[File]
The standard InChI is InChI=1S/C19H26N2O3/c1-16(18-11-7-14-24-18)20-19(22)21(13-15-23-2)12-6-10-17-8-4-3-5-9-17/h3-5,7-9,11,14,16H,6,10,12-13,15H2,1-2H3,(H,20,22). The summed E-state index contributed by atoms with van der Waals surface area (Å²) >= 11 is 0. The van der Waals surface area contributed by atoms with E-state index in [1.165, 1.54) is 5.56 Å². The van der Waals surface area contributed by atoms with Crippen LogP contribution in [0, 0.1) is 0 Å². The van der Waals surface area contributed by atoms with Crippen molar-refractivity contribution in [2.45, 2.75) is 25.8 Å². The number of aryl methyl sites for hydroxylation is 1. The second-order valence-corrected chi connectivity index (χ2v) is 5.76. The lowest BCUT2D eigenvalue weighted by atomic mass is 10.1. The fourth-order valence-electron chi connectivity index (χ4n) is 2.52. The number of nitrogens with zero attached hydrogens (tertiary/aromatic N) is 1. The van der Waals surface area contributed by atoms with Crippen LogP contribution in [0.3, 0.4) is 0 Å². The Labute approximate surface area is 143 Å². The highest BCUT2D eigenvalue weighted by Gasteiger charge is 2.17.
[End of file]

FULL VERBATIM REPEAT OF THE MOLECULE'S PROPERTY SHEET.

The standard InChI is InChI=1S/C19H26N2O3/c1-16(18-11-7-14-24-18)20-19(22)21(13-15-23-2)12-6-10-17-8-4-3-5-9-17/h3-5,7-9,11,14,16H,6,10,12-13,15H2,1-2H3,(H,20,22). The summed E-state index contributed by atoms with van der Waals surface area (Å²) >= 11 is 0. The van der Waals surface area contributed by atoms with E-state index in [1.165, 1.54) is 5.56 Å². The van der Waals surface area contributed by atoms with Crippen LogP contribution in [0, 0.1) is 0 Å². The van der Waals surface area contributed by atoms with Crippen molar-refractivity contribution in [2.45, 2.75) is 25.8 Å². The number of aryl methyl sites for hydroxylation is 1. The second-order valence-corrected chi connectivity index (χ2v) is 5.76. The lowest BCUT2D eigenvalue weighted by atomic mass is 10.1. The fourth-order valence-electron chi connectivity index (χ4n) is 2.52. The number of nitrogens with zero attached hydrogens (tertiary/aromatic N) is 1. The van der Waals surface area contributed by atoms with Crippen LogP contribution in [0.3, 0.4) is 0 Å². The Labute approximate surface area is 143 Å². The highest BCUT2D eigenvalue weighted by Gasteiger charge is 2.17.